Consider the witness of just one, Jessica Utts, who is significant because she was the president of the American Statistical Association: if there is anyone who knows how to assess the evidence, it’s her. And this is what she’s said: “Using the standards applied to any other area of science, it is concluded that psychic functioning has been well-established.”

In fact, because of the aversion with which the establishment reacts, psi experiments are often better designed and more robust than other trials. If you want to know about controls or double-blind protocols or replication, ask a psi researcher.

A longstanding player in this field is Jeffrey Kripal. His new book, The Flip, is an ideal, up-to-date primer. It’s well written, wide ranging, and doesn’t hold back on implications and insights. He is a psychologist, known for his work on religious ecstasy, UFO encounters, near death experiences, and the many and varied links between sci-fi and psi.

In this book, his aim is straightforward: to show that many people who otherwise prefer to stick to the world as described by scientific materialism find themselves “flipped” by inexplicable and unignorable events. The stories of the well-informed and intelligent are particularly striking.

Mark Twain dreamt of his brother’s death. He saw him in a metallic coffin, garlanded with white and red roses. A few weeks later, his brother died suddenly and Twain witnessed what he had seen, unfolding before his eyes.

Barbara Ehrenreich was raised a passionate atheist. Then, one day, whilst walking home in a little town called Lone Pine, she had an epiphany of the cosmos flaring into life. It completely upset her worldview. She has subsequently speculated that we might be living symbiotically with psychic creatures who cohabit with us, much as bacteria do biologically in our gut.

Personally, my experience of psychotherapy convinced me of the presence of everyday, humdrum synchronicities. I’ve learnt to trust them as winks and nods, much like I’ve learnt to trust dreams. Sometimes they seem relatively inconsequential, like the time I was leaving a talk about the mischievous spirits known as djinns, immediately to see passing a delivery cyclist working for a company called Djinns.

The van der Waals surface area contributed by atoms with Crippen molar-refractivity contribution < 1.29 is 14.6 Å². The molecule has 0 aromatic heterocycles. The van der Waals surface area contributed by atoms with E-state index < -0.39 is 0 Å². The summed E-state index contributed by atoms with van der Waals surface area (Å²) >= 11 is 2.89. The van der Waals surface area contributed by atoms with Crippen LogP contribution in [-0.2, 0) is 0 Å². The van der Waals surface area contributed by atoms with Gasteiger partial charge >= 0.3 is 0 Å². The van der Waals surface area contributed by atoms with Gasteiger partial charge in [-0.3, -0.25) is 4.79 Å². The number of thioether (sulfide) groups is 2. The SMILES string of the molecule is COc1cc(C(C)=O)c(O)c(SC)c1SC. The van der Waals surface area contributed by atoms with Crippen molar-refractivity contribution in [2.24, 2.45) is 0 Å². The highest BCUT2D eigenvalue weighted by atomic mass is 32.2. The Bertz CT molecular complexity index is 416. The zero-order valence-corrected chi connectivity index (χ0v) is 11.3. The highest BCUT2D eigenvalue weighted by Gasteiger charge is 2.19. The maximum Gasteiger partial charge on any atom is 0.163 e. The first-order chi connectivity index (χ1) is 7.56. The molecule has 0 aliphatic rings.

At other times, I wonder where they might lead me, like the time I was reading a book by the angel seer, Lorna Byrne. She advises asking your guardian angel to show itself to you, which I decided to do. Then, I left the house to catch a bus. At the bus stop, I took out her book to carry on reading, and flicked through to find the page. The first words I read were: “you may be at a bus stop”.

I got interested in angels because I started to take seriously what some of the greatest minds in human history said about them. Consider Socrates. It’s well attested that he was accompanied through life by a daemon, the ancient Greek name for go-between spirits. Of course, he lived in different times to ours. The world was assumed to be enchanted back then. But our ancestors could also discern between mental ill-health, superstitious fears, and ethereal entities. I’ve concluded that it’s our times which are foolish to dismiss them.

Just how we might re-engage them is a fascinating question, and Kripal can help here, too. He applies theories of human perception to his investigations, as it’s clear that how we perceive the world is profoundly shaped by what’s already in our minds. This is why Catholics have visions of the Virgin Mary and Hindus, the goddess Siva. He has also concluded that this is why hundreds of thousands of people in the US see flying saucers. American culture is saturated with stories of space as the final frontier, seeking out new civilisations, and boldly going where no-one has gone before.

We experience what’s otherwise beyond comprehension through the myths available to us, which is not to say that we aren’t experiencing something real. And this is why it matters. As Plato taught: human beings desire to become consciously aware of all levels of reality – physical, psychological, ethical, social, intellectual, cosmic, spiritual, divine. If we cut out parts of reality, we cut off parts of ourselves. Doing that precipitates compensatory excesses, from substance abuse to runaway consumerism.

In short, it’s worth finding a place for psi as part of the remedy for modern despair or, to put it the other way around, psi phenomena are the evidence that there’s more to life than meets the scientific eye. “Whatever they are (or are not), such flips appear to be scripted as goads and inspirations not as blocks and trips,” Kripal writes. “They appear to be pointing us to the new real and to the future of knowledge.” I agree. Let’s follow them.